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      April is Irritable bowel awareness month

      Published April, 2014

      Irritable bowel, or irritable bowel syndrome (IBS) is a diagnosis of exclusion. Or, if you prefer, it tells us what is going on, but not why. When someone suffers from a variety of gastrointestinal disorders, including gas, bloating, constipation or diarrhea, or both alternating, and tests are unable to detect the cause, they are generally told they have irritable bowel. In some cases the irritable bowel is associated with stress, in other cases the physician admits not knowing the cause. Though irritable bowel can be caused by a variety of factors, research highlights several factors that are generally overlooked by physicians when patients complain of IBS.

      A disruption of the microbiota or intestinal flora. Indeed, the accrued use of antibiotics, consumption of chlorinated water and various chemical additives as well as stress can destroy the good bacteria present in our intestinal tract. The net result can be symptoms associated with irritable bowel.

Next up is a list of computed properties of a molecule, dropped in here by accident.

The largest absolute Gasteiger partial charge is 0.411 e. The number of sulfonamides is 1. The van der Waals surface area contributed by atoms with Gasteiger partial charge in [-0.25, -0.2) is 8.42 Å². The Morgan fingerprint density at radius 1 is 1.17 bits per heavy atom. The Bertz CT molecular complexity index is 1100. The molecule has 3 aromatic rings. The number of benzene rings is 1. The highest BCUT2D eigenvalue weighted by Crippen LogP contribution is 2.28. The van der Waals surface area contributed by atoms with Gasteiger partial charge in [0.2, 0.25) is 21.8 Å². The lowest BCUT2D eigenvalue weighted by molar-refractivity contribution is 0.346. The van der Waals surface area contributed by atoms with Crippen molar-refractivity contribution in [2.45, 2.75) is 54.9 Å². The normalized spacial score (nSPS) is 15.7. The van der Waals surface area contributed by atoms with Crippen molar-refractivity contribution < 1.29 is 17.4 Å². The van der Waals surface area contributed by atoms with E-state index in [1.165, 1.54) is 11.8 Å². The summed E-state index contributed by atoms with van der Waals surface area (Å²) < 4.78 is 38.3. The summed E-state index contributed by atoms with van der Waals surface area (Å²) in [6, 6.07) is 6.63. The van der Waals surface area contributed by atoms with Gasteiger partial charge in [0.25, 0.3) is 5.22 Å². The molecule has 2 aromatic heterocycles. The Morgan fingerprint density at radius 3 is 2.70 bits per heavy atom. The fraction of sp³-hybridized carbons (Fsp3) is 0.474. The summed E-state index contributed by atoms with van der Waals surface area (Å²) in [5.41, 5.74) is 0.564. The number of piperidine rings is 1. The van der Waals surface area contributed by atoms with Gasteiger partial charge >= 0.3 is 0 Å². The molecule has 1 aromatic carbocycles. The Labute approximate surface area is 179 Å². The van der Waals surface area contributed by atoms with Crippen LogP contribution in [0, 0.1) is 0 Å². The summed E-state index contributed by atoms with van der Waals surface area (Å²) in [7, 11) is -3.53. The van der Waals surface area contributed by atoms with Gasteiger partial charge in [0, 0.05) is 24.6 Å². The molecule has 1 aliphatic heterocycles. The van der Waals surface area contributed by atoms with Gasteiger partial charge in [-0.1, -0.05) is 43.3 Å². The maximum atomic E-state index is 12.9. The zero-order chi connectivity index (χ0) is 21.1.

Delayed food sensitivities or type III food allergies can cause symptoms associated with irritable bowel such as gas, bloating, diarrhea and gastrointestinal pain.

      Certain nutritional deficiencies are also associated with IBS type symptoms. These include magnesium, vitamin B3, essential fatty acid and protein deficiencies.

      Problems with the production of the neurotransmitter serotonin may also lead to irritable bowel symptoms, especially if they are also associated with depression or insomnia. Precursors of serotonin, such as 5-HTP, have been found to be helpful in many of these cases.

      Don't miss my video: "Gastrointestinal Disorders"